All eyes are focused on the Korean Peninsula. Signs suggest that North Korea is preparing to conduct another nuclear weapons test, perhaps as soon as April 15, to commemorate the 105th anniversary of the birth of the country's founder, Kim Il Sung. If Pyongyang follows through, the act will be nothing short of a provocation.
As tensions mount, China has stressed the importance of diplomacy and of preventing the situation from escalating to an "irreversible and unmanageable stage." So far, U.S. President Donald Trump's administration has relied largely on non-kinetic means such as additional sanctions and increased enforcement or enhanced regional missile defense to keep North Korea's nuclear ambitions in check. But Washington has made clear that it will keep all of its options open. As the United States demonstrated with its limited cruise missile strike in Syria on April 6, it is willing to take unilateral military action. And considering North Korea's dogged efforts to advance its nuclear program, the Trump administration will have to carefully calculate the risks of a potential military strike.
A Range of Options
Action against North Korea could take many shapes or forms, from a limited strike to a large-scale military offensive targeting all of North Korea's military assets. On the lowest end of the scale, the United States could launch a strike to punish North Korea for continuing to develop its nuclear and missile arsenal and to deter it from pursuing nuclear weapons in the future. A punitive strike may be limited to a single base or facility in the country, with the threat of further action down the line if Pyongyang doesn't alter its behavior. Though this kind of attack offers the best way to keep the situation from escalating, it would by no means ensure that North Korea heeds the United States' warning and eases up on its nuclear and missile development. Nor does it eliminate the risk that Pyongyang may respond to the strike in kind.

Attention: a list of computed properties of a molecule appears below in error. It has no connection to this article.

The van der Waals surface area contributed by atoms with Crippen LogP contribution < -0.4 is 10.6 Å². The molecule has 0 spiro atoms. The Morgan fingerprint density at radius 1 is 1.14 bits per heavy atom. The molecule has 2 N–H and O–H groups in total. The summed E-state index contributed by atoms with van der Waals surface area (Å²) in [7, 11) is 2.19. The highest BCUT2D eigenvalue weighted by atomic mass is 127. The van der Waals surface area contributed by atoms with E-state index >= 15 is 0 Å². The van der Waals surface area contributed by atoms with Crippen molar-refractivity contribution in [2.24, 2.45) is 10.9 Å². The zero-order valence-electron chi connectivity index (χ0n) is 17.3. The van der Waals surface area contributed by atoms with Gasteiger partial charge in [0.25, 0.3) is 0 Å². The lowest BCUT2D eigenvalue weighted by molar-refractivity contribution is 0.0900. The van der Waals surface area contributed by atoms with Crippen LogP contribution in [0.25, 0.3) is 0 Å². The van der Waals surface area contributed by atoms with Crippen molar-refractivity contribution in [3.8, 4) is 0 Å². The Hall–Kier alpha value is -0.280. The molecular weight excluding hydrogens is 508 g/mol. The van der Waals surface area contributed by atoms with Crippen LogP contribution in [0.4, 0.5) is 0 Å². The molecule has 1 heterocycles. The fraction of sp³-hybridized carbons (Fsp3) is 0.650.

Alternatively, the United States could elect to launch a more comprehensive punitive or preventive strike in an attempt to physically interrupt the nuclear and missile programs' maturation. The strikes would still be limited, focusing only on nuclear and missile infrastructure to signal that the United States is not trying to orchestrate a change in the country's leadership. This kind of operation, such as a strike on a single target, would encourage North Korea to curb its response so as not to provoke further attacks — though a full-scale retaliation could not be ruled out.
If Washington judges that Pyongyang is likely to launch a counterattack regardless, it may decide a comprehensive campaign to degrade or eliminate North Korea's retaliatory capacity would be most prudent. This scenario would best position the United States and its allies against a North Korean response, but it would entail significant risks, virtually guaranteeing full-blown war on the Korean Peninsula. Consequently, a campaign of this magnitude would require buy-in from regional actors — something that has yet to manifest — and a buildup of military assets far greater than what the United States has deployed in the region so far. A more limited strike, be it a focused punitive strike or a larger one targeting nuclear and missile infrastructure, is more likely at this point. In the meantime, the Pentagon has rerouted several carrier strike groups to the waters surrounding the Korean Peninsula.
Weighing the Risks
Such an operation could involve cruise missiles as well as fixed-wing aircraft conducting strikes against various facilities across North Korea. Prime targets include the nuclear reactor or uranium enrichment facility at Yongbyon, as well as North Korean nuclear scientists. Should the United States plan more extensive strikes aimed at disabling all elements of the North Korean nuclear program, it may also deploy special operations forces to go after underground facilities that airstrikes couldn't easily or reliably destroy. But the broader the target set, the greater the risk of retaliation. North Korea has a hefty arsenal of short- and medium-range missiles that it could launch at nearby targets, including U.S. military facilities elsewhere in the region. Pyongyang's conventional artillery, moreover, could also do significant damage to northern areas of South Korea, reaching as far as the country's capital. U.S. military planners would likely view this kind of escalation as an unacceptable risk.